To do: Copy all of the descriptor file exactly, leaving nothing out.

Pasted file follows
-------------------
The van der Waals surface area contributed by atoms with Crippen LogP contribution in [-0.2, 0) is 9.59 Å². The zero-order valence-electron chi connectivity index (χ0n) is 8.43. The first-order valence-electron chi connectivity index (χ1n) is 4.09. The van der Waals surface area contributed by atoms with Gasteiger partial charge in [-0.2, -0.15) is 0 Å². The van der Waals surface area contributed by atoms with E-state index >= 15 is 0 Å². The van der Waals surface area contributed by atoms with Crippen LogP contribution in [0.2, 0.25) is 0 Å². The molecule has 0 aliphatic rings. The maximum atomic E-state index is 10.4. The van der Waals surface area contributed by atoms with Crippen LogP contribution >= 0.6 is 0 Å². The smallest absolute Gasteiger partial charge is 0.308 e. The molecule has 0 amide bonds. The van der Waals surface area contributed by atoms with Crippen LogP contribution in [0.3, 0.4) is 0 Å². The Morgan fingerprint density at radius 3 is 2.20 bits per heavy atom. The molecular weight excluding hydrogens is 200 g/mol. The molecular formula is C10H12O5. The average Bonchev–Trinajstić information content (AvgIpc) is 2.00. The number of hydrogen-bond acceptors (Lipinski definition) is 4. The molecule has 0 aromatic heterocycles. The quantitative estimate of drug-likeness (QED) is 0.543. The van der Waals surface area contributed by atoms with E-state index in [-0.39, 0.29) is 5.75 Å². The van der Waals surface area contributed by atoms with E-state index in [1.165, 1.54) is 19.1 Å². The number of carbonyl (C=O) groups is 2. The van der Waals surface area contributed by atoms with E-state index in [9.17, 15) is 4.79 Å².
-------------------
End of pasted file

The van der Waals surface area contributed by atoms with Crippen LogP contribution in [-0.2, 0) is 9.59 Å². The zero-order valence-electron chi connectivity index (χ0n) is 8.43. The first-order valence-electron chi connectivity index (χ1n) is 4.09. The van der Waals surface area contributed by atoms with Gasteiger partial charge in [-0.2, -0.15) is 0 Å². The van der Waals surface area contributed by atoms with E-state index >= 15 is 0 Å². The van der Waals surface area contributed by atoms with Crippen LogP contribution in [0.2, 0.25) is 0 Å². The molecule has 0 aliphatic rings. The maximum atomic E-state index is 10.4. The van der Waals surface area contributed by atoms with Crippen LogP contribution >= 0.6 is 0 Å². The smallest absolute Gasteiger partial charge is 0.308 e. The molecule has 0 amide bonds. The van der Waals surface area contributed by atoms with Crippen LogP contribution in [0.3, 0.4) is 0 Å². The Morgan fingerprint density at radius 3 is 2.20 bits per heavy atom. The molecular weight excluding hydrogens is 200 g/mol. The molecular formula is C10H12O5. The average Bonchev–Trinajstić information content (AvgIpc) is 2.00. The number of hydrogen-bond acceptors (Lipinski definition) is 4. The molecule has 0 aromatic heterocycles. The quantitative estimate of drug-likeness (QED) is 0.543. The van der Waals surface area contributed by atoms with E-state index in [-0.39, 0.29) is 5.75 Å². The van der Waals surface area contributed by atoms with E-state index in [1.165, 1.54) is 19.1 Å². The number of carbonyl (C=O) groups is 2. The van der Waals surface area contributed by atoms with E-state index in [9.17, 15) is 4.79 Å².